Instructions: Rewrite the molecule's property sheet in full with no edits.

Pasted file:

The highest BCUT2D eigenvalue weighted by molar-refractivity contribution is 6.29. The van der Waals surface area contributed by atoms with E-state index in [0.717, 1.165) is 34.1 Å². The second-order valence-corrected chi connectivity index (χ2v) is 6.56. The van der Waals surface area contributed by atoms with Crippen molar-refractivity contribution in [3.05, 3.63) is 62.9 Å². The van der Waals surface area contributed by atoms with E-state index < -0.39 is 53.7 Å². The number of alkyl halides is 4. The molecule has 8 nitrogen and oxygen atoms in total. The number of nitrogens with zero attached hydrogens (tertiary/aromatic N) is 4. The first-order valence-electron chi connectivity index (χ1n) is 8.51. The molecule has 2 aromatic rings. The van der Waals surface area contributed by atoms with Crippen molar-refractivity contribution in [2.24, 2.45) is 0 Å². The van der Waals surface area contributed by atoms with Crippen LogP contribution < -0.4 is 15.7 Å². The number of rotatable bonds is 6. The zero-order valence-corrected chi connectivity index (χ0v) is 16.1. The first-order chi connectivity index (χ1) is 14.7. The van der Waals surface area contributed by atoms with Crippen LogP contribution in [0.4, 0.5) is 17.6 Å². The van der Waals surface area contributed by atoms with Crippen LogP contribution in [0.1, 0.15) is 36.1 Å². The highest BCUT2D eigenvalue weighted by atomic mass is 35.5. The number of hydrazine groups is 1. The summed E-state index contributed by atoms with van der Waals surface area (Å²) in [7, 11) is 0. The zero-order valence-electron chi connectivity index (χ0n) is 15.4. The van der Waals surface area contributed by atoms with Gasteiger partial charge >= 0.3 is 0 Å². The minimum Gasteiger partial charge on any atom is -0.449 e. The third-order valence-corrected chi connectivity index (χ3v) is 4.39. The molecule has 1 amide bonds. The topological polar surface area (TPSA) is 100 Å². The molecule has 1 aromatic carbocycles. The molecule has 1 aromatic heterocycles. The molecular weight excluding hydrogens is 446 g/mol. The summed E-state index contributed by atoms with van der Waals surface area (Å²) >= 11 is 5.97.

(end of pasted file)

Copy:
The highest BCUT2D eigenvalue weighted by molar-refractivity contribution is 6.29. The van der Waals surface area contributed by atoms with E-state index in [0.717, 1.165) is 34.1 Å². The second-order valence-corrected chi connectivity index (χ2v) is 6.56. The van der Waals surface area contributed by atoms with Crippen molar-refractivity contribution in [3.05, 3.63) is 62.9 Å². The van der Waals surface area contributed by atoms with E-state index < -0.39 is 53.7 Å². The number of alkyl halides is 4. The molecule has 8 nitrogen and oxygen atoms in total. The number of nitrogens with zero attached hydrogens (tertiary/aromatic N) is 4. The first-order valence-electron chi connectivity index (χ1n) is 8.51. The molecule has 2 aromatic rings. The van der Waals surface area contributed by atoms with Crippen molar-refractivity contribution in [2.24, 2.45) is 0 Å². The van der Waals surface area contributed by atoms with Crippen LogP contribution < -0.4 is 15.7 Å². The number of rotatable bonds is 6. The zero-order valence-corrected chi connectivity index (χ0v) is 16.1. The first-order chi connectivity index (χ1) is 14.7. The van der Waals surface area contributed by atoms with Crippen LogP contribution in [0.4, 0.5) is 17.6 Å². The van der Waals surface area contributed by atoms with Crippen LogP contribution in [0.1, 0.15) is 36.1 Å². The highest BCUT2D eigenvalue weighted by atomic mass is 35.5. The number of hydrazine groups is 1. The summed E-state index contributed by atoms with van der Waals surface area (Å²) in [7, 11) is 0. The zero-order valence-electron chi connectivity index (χ0n) is 15.4. The van der Waals surface area contributed by atoms with Gasteiger partial charge >= 0.3 is 0 Å². The minimum Gasteiger partial charge on any atom is -0.449 e. The third-order valence-corrected chi connectivity index (χ3v) is 4.39. The molecule has 1 amide bonds. The topological polar surface area (TPSA) is 100 Å². The molecule has 1 aromatic carbocycles. The molecule has 1 aromatic heterocycles. The molecular weight excluding hydrogens is 446 g/mol. The summed E-state index contributed by atoms with van der Waals surface area (Å²) >= 11 is 5.97.